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Realism Collage

Realism

Started: 1840s

Ended: 1880s

Realism Timeline

Quotes

"So, after the literary schools that wanted to give us a distorted, superhuman, poetic, touching, charming, or proud vision of life, the realist or naturalist school came, which sought to show us the truth, nothing but the truth and the whole truth."
Guy de Maupassant
"Realism aims at an exact, complete and honest reproduction of the social environment, of the age in which the author lives, because such studies are justified by reason, by the demands made by public interest and understanding, and because they are free from falsehood and deception. This reproduction should be as simple as possible so that all may understand it."
Edmond Duranty
"[They] call me 'the socialist painter.' I accept that title with pleasure. I am not only a socialist but a democrat and a Republican as well - in a word, a partisan of all the revolution and above all a Realist...for 'Realist' means a sincere lover of the honest truth."
Gustave Courbet
"Painting is the representation of visible forms. The essence of Realism is its negation of the ideal."
Gustave Courbet
"One must be of one's time and paint what one sees."
Édouard Manet
"It is the treating of the commonplace with the feeling of the sublime that gives to art its true power."
Jean-François Millet
"The big artist keeps an eye on nature and steals her tools."
Thomas Eakins

KEY ARTISTS

Gustave CourbetGustave Courbet
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Jean-François MilletJean-François Millet
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Édouard ManetÉdouard Manet
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James WhistlerJames Whistler
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John Singer SargentJohn Singer Sargent
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Thomas EakinsThomas Eakins
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"It is not a question, here, of searching for an 'absolute' of beauty. The artist is neither painting history nor his soul... And it is because of this that he should neither be judged as a moralist nor as a literary man. He should be judged simply as a painter."

Émile Zola Signature

Synopsis

Though never a coherent group, Realism is recognized as the first modern movement in art, which rejected traditional forms of art, literature, and social organization as outmoded in the wake of the Enlightenment and the Industrial Revolution. Beginning in France in the 1840s, Realism revolutionized painting, expanding conceptions of what constituted art. Working in a chaotic era marked by revolution and widespread social change, Realist painters replaced the idealistic images and literary conceits of traditional art with real-life events, giving the margins of society similar weight to grand history paintings and allegories. Their choice to bring everyday life into their canvases was an early manifestation of the avant-garde desire to merge art and life, and their rejection of pictorial techniques, like perspective, prefigured the many 20th-century definitions and redefinitions of modernism.

Key Ideas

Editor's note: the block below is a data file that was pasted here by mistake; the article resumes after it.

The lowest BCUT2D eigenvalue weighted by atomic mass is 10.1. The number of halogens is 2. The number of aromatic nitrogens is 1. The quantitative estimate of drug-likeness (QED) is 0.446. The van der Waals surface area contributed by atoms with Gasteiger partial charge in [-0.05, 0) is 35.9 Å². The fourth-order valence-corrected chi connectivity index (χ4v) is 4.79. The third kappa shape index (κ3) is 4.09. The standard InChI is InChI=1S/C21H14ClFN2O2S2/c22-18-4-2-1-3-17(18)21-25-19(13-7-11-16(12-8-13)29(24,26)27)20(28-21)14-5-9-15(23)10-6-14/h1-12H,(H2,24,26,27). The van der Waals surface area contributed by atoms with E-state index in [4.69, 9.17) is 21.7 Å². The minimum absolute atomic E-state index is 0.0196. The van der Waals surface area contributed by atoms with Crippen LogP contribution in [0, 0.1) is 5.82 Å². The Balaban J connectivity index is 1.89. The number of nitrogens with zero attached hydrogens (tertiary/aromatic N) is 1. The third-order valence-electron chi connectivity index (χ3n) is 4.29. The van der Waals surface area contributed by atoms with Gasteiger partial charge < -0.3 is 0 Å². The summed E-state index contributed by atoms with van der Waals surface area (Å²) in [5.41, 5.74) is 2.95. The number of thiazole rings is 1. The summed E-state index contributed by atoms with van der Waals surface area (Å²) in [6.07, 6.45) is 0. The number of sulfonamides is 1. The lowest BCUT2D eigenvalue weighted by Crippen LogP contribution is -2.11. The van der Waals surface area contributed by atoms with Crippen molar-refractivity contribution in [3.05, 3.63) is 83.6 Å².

Realism is broadly considered the beginning of modern art. Literally, this is due to its conviction that everyday life and the modern world were suitable subjects for art. Philosophically, Realism embraced the progressive aims of modernism, seeking new truths through the reexamination and overturning of traditional systems of values and beliefs.
Realism concerned itself with how life was structured socially, economically, politically, and culturally in the mid-19th century. This led to unflinching, sometimes "ugly" portrayals of life's unpleasant moments and the use of dark, earthy palettes that confronted high art's ultimate ideals of beauty.
Realism was the first explicitly anti-institutional, nonconformist art movement. Realist painters took aim at the social mores and values of the bourgeoisie and monarchy upon who patronized the art market. Though they continued submitting works to the Salons of the official Academy of Art, they were not above mounting independent exhibitions to defiantly show their work.
Following the explosion of newspaper printing and mass media in the wake of the Industrial Revolution, Realism brought in a new conception of the artist as self-publicist. Gustave Courbet, Édouard Manet, and others purposefully courted controversy and used the media to enhance their celebrity in a manner that continues among artists to this day.

Beginnings

Realism Image

Before Realism: History Painting and the Academy

Established in 1648 by Louis XIV, the Académie Royale de Peinture et de Sculpture or Royal Academy of Painting and Sculpture governed the production of art in France for nearly two centuries. Given France's prominence in European culture during that time, the Academy set standards for art across the continent, providing studio training for young talent and recognizing artistic achievement at its semi-regular Salon exhibitions.

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Content compiled and written by The Art Story Contributors

Edited and published by The Art Story Contributors

" Movement Overview and Analysis". [Internet]. . TheArtStory.org
Content compiled and written by The Art Story Contributors
Edited and published by The Art Story Contributors
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